Updated June 23, 2020
My name is Patricia Prince and I am a cancer survivor, but I would much rather be called a runner.
I am also a wife, mother, writer, running coach, outdoor enthusiast and avid reader.
I am a graduate of the University of Calgary (BSc) and the University of Saskatchewan (DVM). Considering myself a bit of a science geek, I read science and medical journals all the time. I have taken many courses in biology, physiology, nutrition, food therapy, pharmacology, acupuncture & psychology, to name a few subjects. I worked in the medical research field for over 10 years.
I am currently studying for my health coaching certificate. Ultimately I would like to become a cancer coach and help others through the process. I wish I had someone to help me sort through the chaos of cancer. I would have loved some guidance to get me back on the right track towards healthy living. As it was, I did this myself. Now, I want to be the person to help someone else.
I started Pink Ribbon Runner to inspire and empower people, including other cancer survivors, to lead healthier lives. I am one of so many that are living examples of what is possible. I believe knowledge is power to take take control over our health. And I wanted a platform to share the knowledge of healthy habits and all that is healthy living.
Welcome to my website. I hope you find inspiration in my story.
In September 2013, I was told I had breast cancer.
I was numb, devastated, angry, scared, anxious and worried. Multiple negative emotions filled my body and mind. It took me several days to actually process this information and even longer, much longer, to come to terms with it.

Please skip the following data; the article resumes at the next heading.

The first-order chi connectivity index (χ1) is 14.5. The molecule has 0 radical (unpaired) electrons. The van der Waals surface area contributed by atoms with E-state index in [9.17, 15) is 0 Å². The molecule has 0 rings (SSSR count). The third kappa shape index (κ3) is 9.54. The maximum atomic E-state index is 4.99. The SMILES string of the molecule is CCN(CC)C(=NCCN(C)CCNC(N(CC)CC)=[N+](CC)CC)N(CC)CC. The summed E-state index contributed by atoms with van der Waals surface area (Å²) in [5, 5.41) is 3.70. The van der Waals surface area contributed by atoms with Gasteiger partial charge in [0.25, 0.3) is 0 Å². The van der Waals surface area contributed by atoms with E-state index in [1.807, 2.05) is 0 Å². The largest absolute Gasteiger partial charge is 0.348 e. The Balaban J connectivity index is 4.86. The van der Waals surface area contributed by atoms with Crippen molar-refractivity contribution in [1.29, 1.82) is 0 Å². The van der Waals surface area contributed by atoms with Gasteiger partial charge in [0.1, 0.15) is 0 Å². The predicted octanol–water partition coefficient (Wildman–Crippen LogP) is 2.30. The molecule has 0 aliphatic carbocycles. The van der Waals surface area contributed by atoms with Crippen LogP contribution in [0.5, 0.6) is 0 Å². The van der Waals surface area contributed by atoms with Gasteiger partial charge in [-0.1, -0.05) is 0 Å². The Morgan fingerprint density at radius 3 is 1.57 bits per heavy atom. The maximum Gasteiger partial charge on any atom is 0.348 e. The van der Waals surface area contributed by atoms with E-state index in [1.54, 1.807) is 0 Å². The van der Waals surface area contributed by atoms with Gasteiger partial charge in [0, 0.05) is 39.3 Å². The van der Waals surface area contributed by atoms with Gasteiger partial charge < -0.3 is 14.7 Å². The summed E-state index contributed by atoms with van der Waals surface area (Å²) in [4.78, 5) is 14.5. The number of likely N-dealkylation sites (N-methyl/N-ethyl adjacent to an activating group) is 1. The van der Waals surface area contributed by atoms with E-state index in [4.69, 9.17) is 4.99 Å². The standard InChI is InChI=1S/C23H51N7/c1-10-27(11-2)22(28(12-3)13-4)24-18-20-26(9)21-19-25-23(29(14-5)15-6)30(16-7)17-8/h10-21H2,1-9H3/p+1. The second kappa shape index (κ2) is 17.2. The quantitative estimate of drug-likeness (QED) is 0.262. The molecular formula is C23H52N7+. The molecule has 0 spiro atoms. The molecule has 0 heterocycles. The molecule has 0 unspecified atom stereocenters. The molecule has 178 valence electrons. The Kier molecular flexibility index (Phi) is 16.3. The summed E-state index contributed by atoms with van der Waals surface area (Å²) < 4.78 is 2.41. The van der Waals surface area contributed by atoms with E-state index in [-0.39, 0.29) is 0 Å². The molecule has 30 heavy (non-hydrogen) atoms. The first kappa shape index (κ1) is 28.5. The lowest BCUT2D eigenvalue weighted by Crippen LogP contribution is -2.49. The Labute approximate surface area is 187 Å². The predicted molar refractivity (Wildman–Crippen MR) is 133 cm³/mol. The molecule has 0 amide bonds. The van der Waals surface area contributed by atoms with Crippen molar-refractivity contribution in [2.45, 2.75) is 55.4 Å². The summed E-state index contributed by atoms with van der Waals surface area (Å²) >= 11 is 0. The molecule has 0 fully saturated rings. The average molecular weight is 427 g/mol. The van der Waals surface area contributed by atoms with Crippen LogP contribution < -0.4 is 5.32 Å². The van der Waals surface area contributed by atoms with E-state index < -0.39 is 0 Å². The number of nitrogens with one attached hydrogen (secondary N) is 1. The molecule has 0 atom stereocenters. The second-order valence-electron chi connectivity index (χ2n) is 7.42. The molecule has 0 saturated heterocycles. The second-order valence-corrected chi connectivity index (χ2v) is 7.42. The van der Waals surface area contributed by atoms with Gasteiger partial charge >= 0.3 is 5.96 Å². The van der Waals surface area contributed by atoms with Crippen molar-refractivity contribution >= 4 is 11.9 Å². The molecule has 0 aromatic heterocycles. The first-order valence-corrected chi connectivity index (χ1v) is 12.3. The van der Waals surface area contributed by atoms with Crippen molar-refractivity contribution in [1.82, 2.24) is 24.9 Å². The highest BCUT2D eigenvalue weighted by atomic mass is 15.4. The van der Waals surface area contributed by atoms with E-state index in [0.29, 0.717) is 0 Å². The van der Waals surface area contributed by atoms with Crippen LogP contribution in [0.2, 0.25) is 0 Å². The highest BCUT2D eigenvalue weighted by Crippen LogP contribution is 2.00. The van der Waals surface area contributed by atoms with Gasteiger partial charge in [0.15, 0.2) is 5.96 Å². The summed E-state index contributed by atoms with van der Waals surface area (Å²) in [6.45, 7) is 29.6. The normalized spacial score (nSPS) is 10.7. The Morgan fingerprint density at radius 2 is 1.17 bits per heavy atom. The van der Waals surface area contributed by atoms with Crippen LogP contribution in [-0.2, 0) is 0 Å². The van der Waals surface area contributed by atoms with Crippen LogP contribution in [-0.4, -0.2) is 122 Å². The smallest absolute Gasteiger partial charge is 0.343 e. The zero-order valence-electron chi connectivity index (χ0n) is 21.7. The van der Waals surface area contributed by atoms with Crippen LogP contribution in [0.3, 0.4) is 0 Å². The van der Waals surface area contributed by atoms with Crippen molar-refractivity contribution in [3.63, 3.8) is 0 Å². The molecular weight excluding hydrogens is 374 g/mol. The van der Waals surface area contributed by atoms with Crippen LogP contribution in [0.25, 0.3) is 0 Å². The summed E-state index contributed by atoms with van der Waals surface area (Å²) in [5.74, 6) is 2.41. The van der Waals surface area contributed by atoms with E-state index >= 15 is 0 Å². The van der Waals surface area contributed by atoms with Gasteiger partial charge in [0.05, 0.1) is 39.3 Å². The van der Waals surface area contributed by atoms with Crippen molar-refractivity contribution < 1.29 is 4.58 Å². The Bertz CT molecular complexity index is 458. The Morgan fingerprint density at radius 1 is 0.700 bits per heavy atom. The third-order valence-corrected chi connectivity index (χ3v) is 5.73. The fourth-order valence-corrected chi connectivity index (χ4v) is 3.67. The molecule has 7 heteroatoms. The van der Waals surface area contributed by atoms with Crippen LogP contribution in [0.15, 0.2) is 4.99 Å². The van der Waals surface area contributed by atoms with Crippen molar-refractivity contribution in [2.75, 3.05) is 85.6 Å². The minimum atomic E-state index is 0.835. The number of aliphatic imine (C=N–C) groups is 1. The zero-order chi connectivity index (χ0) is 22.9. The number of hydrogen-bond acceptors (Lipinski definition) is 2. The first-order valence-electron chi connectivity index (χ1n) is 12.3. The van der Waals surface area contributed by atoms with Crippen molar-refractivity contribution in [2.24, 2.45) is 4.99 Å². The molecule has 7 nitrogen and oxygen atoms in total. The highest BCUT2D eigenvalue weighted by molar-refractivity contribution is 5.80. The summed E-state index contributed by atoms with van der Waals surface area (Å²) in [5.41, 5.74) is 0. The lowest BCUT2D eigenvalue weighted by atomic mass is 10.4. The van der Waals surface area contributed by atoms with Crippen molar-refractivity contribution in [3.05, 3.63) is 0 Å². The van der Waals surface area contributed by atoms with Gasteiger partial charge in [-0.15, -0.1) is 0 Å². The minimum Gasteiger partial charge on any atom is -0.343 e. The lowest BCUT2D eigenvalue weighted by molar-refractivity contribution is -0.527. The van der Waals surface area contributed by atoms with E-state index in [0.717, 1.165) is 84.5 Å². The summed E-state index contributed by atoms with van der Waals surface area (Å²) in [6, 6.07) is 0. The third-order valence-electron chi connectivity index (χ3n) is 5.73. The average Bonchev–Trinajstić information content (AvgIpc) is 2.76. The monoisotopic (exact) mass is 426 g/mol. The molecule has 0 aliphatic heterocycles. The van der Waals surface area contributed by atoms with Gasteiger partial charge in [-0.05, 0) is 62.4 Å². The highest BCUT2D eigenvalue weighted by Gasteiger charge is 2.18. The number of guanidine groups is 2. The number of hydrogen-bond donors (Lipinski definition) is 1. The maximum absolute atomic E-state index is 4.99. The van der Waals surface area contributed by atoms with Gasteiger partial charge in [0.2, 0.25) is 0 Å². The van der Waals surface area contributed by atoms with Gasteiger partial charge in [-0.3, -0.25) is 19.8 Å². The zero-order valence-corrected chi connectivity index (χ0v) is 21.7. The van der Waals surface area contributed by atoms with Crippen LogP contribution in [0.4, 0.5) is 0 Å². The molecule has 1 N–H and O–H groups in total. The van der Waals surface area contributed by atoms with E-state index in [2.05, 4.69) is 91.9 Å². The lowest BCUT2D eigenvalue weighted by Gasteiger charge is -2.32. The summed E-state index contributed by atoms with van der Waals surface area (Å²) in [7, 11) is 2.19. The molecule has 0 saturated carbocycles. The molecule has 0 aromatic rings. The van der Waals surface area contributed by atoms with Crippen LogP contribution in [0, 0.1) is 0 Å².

My left breast was removed within 3 weeks of my diagnosis. I had stage 3 invasive ductal carcinoma, or as my oncologist put it, “average, ordinary, everyday breast cancer”. The cancer had spread to my lymph nodes, but so far, no further.
I went through 4 months of chemotherapy and 3 months of radiation treatments. My right breast was removed later in 2014 because of another suspicious lump, which thankfully was not cancerous.
I came through the other side of my cancer treatments physically weaker than I went in.
The thing about cancer….treatments that are suppose to save your life are much worse than the early stages of the disease. I was not feeling ill from my cancer, but I was ill and worn down due to its treatments.
I desperately wanted to feel healthy again. I needed to change my life. I dove into the medical journals to see what else I could do to make my life better.
I started eating better and walking as much as I was able during my treatments.
After my treatments were finished in 2014, I decided to participate in the CIBC Run for the Cure for the Canadian Cancer Society. I wanted to help raise money to find a way to stamp out this horrible disease. I was now a part of the notorious cancer club; a club no one ever wants to join.
My awareness of breast cancer and its devastation increased exponentially since I became a part of this horrid club. I met so many others affected by breast cancer and other forms of cancer, a few who are no longer with us. I wanted to do something to help.